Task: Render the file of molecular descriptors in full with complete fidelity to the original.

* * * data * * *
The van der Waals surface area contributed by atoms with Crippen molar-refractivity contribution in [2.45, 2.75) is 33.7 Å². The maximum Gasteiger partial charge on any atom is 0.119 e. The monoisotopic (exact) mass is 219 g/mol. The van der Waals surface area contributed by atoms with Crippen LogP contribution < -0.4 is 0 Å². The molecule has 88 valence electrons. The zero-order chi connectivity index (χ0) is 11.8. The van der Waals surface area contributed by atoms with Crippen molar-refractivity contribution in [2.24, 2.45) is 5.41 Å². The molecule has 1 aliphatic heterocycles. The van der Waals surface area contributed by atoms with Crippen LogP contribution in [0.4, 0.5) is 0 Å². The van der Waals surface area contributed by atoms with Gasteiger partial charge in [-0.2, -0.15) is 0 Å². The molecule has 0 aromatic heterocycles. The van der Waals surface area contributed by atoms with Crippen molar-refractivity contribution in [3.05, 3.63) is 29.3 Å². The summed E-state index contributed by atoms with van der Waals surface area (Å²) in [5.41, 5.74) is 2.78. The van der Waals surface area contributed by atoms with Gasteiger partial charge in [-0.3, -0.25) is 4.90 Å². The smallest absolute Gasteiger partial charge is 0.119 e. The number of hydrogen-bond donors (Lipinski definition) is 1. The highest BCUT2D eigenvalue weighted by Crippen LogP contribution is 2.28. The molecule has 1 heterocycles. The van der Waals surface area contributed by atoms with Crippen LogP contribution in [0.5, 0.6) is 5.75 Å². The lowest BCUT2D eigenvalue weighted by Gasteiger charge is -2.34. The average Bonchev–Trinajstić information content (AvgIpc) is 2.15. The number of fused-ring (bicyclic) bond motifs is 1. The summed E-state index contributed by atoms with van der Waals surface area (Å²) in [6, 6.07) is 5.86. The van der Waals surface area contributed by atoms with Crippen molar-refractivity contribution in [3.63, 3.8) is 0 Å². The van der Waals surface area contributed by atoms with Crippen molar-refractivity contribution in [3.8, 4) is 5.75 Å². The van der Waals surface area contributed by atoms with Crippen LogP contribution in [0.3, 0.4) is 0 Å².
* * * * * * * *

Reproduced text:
The van der Waals surface area contributed by atoms with Crippen molar-refractivity contribution in [2.45, 2.75) is 33.7 Å². The maximum Gasteiger partial charge on any atom is 0.119 e. The monoisotopic (exact) mass is 219 g/mol. The van der Waals surface area contributed by atoms with Crippen LogP contribution < -0.4 is 0 Å². The molecule has 88 valence electrons. The zero-order chi connectivity index (χ0) is 11.8. The van der Waals surface area contributed by atoms with Crippen molar-refractivity contribution in [2.24, 2.45) is 5.41 Å². The molecule has 1 aliphatic heterocycles. The van der Waals surface area contributed by atoms with Crippen LogP contribution in [0.4, 0.5) is 0 Å². The van der Waals surface area contributed by atoms with Gasteiger partial charge in [-0.2, -0.15) is 0 Å². The molecule has 0 aromatic heterocycles. The van der Waals surface area contributed by atoms with Crippen molar-refractivity contribution in [3.05, 3.63) is 29.3 Å². The summed E-state index contributed by atoms with van der Waals surface area (Å²) in [5.41, 5.74) is 2.78. The van der Waals surface area contributed by atoms with Gasteiger partial charge in [-0.3, -0.25) is 4.90 Å². The smallest absolute Gasteiger partial charge is 0.119 e. The number of hydrogen-bond donors (Lipinski definition) is 1. The highest BCUT2D eigenvalue weighted by Crippen LogP contribution is 2.28. The molecule has 1 heterocycles. The van der Waals surface area contributed by atoms with Crippen LogP contribution in [0.5, 0.6) is 5.75 Å². The lowest BCUT2D eigenvalue weighted by Gasteiger charge is -2.34. The average Bonchev–Trinajstić information content (AvgIpc) is 2.15. The number of fused-ring (bicyclic) bond motifs is 1. The summed E-state index contributed by atoms with van der Waals surface area (Å²) in [6, 6.07) is 5.86. The van der Waals surface area contributed by atoms with Crippen molar-refractivity contribution in [3.63, 3.8) is 0 Å². The van der Waals surface area contributed by atoms with Crippen molar-refractivity contribution in [3.8, 4) is 5.75 Å². The van der Waals surface area contributed by atoms with Crippen LogP contribution in [0.3, 0.4) is 0 Å².